Aliquots (4 ml) of the type XV concentrate were mixed on 2 consecutive days with 1 ml of Affi-Gel 10 resin covalently bound to 2–4 mg of the type XV COOH-Ab. The resin was pre-equilibrated in 1.0 M NaCl buffer containing 50 mM Tris/HCl, 1.0 mM EDTA, pH 8.5, 10 mM NEM, 0.5 mM PMSF, 1 μg/ml leupeptin, 1 μg/ml aprotinin (or 1 μg/ml pepstatin A) and 0.1% (v/v) Triton X-100. Each type XV sample was incubated with the resin on a rocker platform for 20–24 h. The resin was washed with 10 ml of binding buffer before and after the second type XV application. Purified type XV collagen was eluted stepwise in 0.8–1 ml fractions of 1.0 M glycine, pH 2.5, and neutralized immediately with 1 M Tris base. Fractions were collected by gravity in Triton X-100 (0.1%)-pre-coated and dried polypropylene tubes. Before elution, Triton X-100 and EDTA, pH 7.2, were added to each tube to adjust the final concentration in each fraction to 0.1% and 2.0 mM, respectively. Protease inhibitors were added immediately to each fraction. Fractions were separated into aliquots, frozen in dry ice and stored at −80 °C, or the peak fraction was dialysed immediately for 24 h against 0.15 M ammonium bicarbonate.
Bacterial collagenase and glycosidase digestions were performed as reported previously [18–20]. Bacterial collagenase form III was obtained from Advance Biofactures (Lynbrook, NY), and chondroitinase ABC and heparitinase were purchased from Sigma and Seikagaku America/Associates of Cape Cod (Falmouth, MA, U.S.A.) respectively.
PAGE and immunoblot analysis
Samples were treated as described previously  and electrophoresed in homogeneous SDS/polyacrylamide gels (5, 6.5, 8 or 10% gels). Proteins were transferred on to Immobilon-P membranes (Millipore), as detailed previously [18,20,22]. Membranes were incubated for 90 min at RT (room temperature) with the primary antibody (0.1–0.2 μg/ml of the COOH-Ab, or 2–3.5 μg/ml NH2-Ab), washed and incubated with secondary antibodies [anti-rabbit IgG, peroxidase-linked F(ab')2 fragment from donkey (Amersham)]. Membranes were developed using ECL® reagents (Amersham).
For silver staining, the purified type XV protein, incubated in the absence and presence of chondroitinase ABC, was electrophoresed as described above and the gels were stained using the SilverXpress® silver staining kit from Invitrogen according to the company's procedure for ‘samples reduced with DTT’, but with the following modifications. Samples were brought to a final concentration of 20 mM DTT, boiled for 2 min and cooled to RT. Iodoacetamide was added to 0.1 M, and samples were incubated at 37 °C for 10 min before being applied to the gel.
Light- and electron-microscopy immunohistochemistry
Normal human umbilical cord was acquired from the Robert Wood Johnson University Hospital (New Brunswick, NJ, U.S.A.). Light- and electron-microscopy immunohistochemistry were performed using modifications of the protocols described previously [19,20,22,33,34]. Tissues were minced, fixed in 4% paraformaldehyde in 0.2 M sodium phosphate buffer, pH 7.4, at 4 °C for 10–12 min, and washed for 1 h each in 4% sucrose in PBS and 7% glycerol/4% sucrose/PBS at 4 °C. The tissue was snap-frozen in OCT compound and stored at −80 °C. Sections of 5 μm thickness were prepared on poly(L-lysine)-coated slides, dried and rehydrated. Tissues were incubated in the presence or absence of 0.1 mg/ml testicular hyaluronidase (Sigma–Aldrich) for 1 h at 37 °C, washed in PBS, treated with 0.25 mg/ml sodium borohydride for 15 min at RT, and washed again.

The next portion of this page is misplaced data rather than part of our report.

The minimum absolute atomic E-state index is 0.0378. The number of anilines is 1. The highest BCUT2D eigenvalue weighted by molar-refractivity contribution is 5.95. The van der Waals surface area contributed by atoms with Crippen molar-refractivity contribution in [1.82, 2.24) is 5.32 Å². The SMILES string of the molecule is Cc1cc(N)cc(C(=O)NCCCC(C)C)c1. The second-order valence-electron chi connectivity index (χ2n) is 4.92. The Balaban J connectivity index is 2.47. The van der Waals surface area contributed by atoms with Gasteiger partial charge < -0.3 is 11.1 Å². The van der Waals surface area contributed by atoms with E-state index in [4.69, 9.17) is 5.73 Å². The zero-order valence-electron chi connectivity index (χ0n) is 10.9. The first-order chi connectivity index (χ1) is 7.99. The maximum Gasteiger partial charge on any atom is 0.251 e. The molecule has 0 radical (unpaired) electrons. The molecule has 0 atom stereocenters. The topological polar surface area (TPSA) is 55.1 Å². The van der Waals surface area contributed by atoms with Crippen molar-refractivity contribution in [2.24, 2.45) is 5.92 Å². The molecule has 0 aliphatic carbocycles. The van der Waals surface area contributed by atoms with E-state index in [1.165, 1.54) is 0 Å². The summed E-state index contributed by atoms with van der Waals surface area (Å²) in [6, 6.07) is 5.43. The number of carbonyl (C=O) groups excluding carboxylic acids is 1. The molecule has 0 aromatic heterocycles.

For light microscopy, the sections were then treated with 30 mM periodic acid for 20 min at RT, washed in PBS, incubated with 5% BSA in PBS for 1 h, washed, and then incubated with the purified type XV polyclonal COOH-Ab [18,20] at 14 μg/ml in 1% BSA in PBS overnight at 4 °C. Control sections were incubated in buffer alone. The tissue was washed for 15 min in 1% Tween 20 in PBS, incubated for 1 h with a 1:2400 dilution of polyclonal biotin-conjugated pig anti-rabbit antibody (Dako, Carpinteria, CA), washed, incubated for 1 h with a 1:600 dilution of streptavidin–horseradish peroxidase (Dako) in 1% BSA in PBS, and washed. Tissues were then incubated in 0.26 mg/ml DAB (3,3′-diaminobenzidine) chromagen (Dako)/0.0008% hydrogen peroxide in 0.5 M Tris/HCl, pH 7.7, for 20 min and dehydrated.
For electron microscopy, the tissue was processed as follows, after the sodium borohydride step and washing in PBS, as described above. Sections were incubated with 5% BSA in PBS for 1 h at RT, washed, and incubated with the type XV antibody as described above. They were washed in 1% Tween 20, incubated overnight at 4 °C with a 1:5 dilution (into 1% BSA in PBS) of 6 nm-gold-conjugated goat anti-rabbit IgG (Electron Microscopy Sciences, Fort Washington, PA), washed for 1 h in 1% Tween 20, and subsequently in 0.1 M sodium cacodylate buffer, pH 7.4, for 15 min. The tissue was fixed using a mixture of 0.1 M sodium cacodylate buffer containing 1.5% glutaraldehyde, 1.5% paraformaldehyde and 0.7% ruthenium hexamine trichloride (Polysciences Inc., Warrington, PA) for 1 h at 4 °C . The slides were washed in 0.1 M sodium cacodylate for 15 min, and in water at RT. The tissue was incubated in a solution of 0.5 M ammonium chloride for 1 h, washed for 15 min in water and then in 0.1 M sodium cacodylate. They were placed in a second fixative of 1% osmium tetroxide (Electron Microscopy Sciences), 0.1 M sodium cacodylate and 0.7% ruthenium hexamine trichloride for 1 h at RT, washed in 0.1 M sodium cacodylate at 4 °C and dehydrated through increasing concentrations of 30–70% (v/v) ethanol followed by 50–100% (v/v) acetone. The sections were embedded in Epon™ resin, sectioned and viewed on a Jeol 1200s electron microscope.